Jesus, the one many of us look to as Lord and Savior, died for not only holding radical new theological ways of thinking, but for actually living them out. Arguably, Tertullian is considered heretical by some for his similar penchant to “think outside the box” as we say today.

So why the fear? For that is what it is when we shy away from theological innovation and condemn it as “corruption of both of Scripture and of the exposition.” Especially when the subtext seems to suggest we need to be suspicious of “others” unlike ourselves, whatever shape that takes: gays, lesbians, transgendered and bisexual individuals; those for or against abortion; those of other race, religious, ethnic and social backgrounds; ordaining women, marrying same-sex couples, “allowing” women to become bishops; those who favor gun control, those who reserve the right to arm themselves to the teeth; the list can go on and on. We can always find one more group or class of persons utterly unlike ourselves of whom we allow ourselves to be afraid.

I keep re-reading and re-reading Luke chapter 4. Jesus is rejected for having a radical interpretation of Isaiah, and for accepting “the other,” all others – not some others, not a lot of others, but even those who condemn him to death upon a Roman Cross, those who taunt him as he is gasping for his last breath, and those who to this day are afraid of him.

At his river baptism in the Jordan, he heard a voice, “You are my Beloved son; I am well pleased with you.” He spent a long time in the wilderness sorting out just what that meant. He came out of his wilderness time-out and temptations , and set about helping others, all others, to know and accept that they too are Beloved in God’s eyes – that God is well pleased with them as well. He seemed convinced if people would accept that basic theological truth about themselves that they would not only come to love themselves, but would reach out in love and compassion to others as well – all others, including those with diverse views different from their own. He literally went to the stake on that belief and that assertion.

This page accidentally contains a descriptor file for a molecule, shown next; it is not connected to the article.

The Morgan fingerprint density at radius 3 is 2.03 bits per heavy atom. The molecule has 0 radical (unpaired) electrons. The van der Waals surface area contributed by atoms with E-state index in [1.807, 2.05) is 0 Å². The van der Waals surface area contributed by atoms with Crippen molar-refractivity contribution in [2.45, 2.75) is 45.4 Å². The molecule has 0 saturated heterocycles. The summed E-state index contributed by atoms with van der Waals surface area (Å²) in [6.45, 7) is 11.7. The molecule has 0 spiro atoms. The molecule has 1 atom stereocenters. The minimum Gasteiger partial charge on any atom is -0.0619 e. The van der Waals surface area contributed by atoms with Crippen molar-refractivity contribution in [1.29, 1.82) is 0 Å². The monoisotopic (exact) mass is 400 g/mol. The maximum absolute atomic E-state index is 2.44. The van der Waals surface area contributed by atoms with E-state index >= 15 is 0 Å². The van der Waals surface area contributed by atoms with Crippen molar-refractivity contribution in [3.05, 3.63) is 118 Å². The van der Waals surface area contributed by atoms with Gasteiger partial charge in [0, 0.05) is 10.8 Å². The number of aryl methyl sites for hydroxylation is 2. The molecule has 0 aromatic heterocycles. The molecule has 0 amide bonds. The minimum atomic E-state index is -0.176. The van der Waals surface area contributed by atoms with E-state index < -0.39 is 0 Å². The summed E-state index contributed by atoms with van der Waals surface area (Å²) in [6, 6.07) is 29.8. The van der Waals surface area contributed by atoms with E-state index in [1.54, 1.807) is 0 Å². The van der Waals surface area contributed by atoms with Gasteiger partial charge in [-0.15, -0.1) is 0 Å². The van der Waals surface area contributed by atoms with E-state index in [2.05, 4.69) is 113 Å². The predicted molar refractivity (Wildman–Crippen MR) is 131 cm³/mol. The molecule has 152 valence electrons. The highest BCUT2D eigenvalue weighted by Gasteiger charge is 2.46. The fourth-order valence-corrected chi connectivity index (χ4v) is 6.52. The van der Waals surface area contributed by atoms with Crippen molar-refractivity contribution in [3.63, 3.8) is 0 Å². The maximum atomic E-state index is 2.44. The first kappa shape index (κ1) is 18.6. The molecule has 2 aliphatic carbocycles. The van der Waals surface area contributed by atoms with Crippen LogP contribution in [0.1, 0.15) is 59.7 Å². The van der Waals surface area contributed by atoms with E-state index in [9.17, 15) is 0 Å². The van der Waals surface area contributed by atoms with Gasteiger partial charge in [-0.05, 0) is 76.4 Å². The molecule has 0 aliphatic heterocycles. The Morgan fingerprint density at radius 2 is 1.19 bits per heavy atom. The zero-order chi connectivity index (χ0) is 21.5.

Then he returned to demonstrate that the radical understanding of God and God’s Word that he was living has an eternal, ongoing significance for us all. He returned to affirm that we have nothing to fear among varied and divergent views of the Holy – the Holy which in all truth is unknowable in its entirety. I have to believe that even Tertullian, now living in the very heart of God’s radical love for all things, seen and unseen, has begun to see the light and may very well have already retracted his pronouncements uttered out of fear so long long ago. Wouldn’t that be Good News! Amen.

Sunday, January 20, 2013

How Can This Be?

 What Jesus did here in Cana of Galilee was the first of the signs through which he revealed his glory; and his disciples believed in him. – John 2:11
Jesus turns water into wine. Not just wine, but “good wine” – no Boone’s Farm or Cold Duck here in Cana of Galilee. Nothing but the best. The wine steward, the host of the reception, no doubt even the bride and groom must have wondered, “What in the world is going on here?”

We read these stories and say, “The Word of the Lord,” “Thanks be to God.” And then we too wonder, “How can this be? There must be a rational explanation.” Yet, it was good enough for a group of people to “believe in him.” What does it take for us to believe in him?

Just the other day  we were reading Exodus chapter 3 in class,  you know, where a bush begins to burn, and begins to talk, and instructs Moses to take off his shoes and come closer – and lo and behold, Moses does what the bush commands! One of the girls timidly raises her hand. “Chaplain K, if a bush started talking to me I think I would be somewhat skeptical…this just seems too strange.”

And it is strange, isn’t it? And yet….

Epiphanies come in a variety of experiences. Some are extremely flamboyant, like the burning bush, or Elijah’s contest with the prophets of Baal. And some are more subtle, like a man with a charcoal fire on the shore of Galilee calling out to some tired and confused fishermen, “Come, and have breakfast.”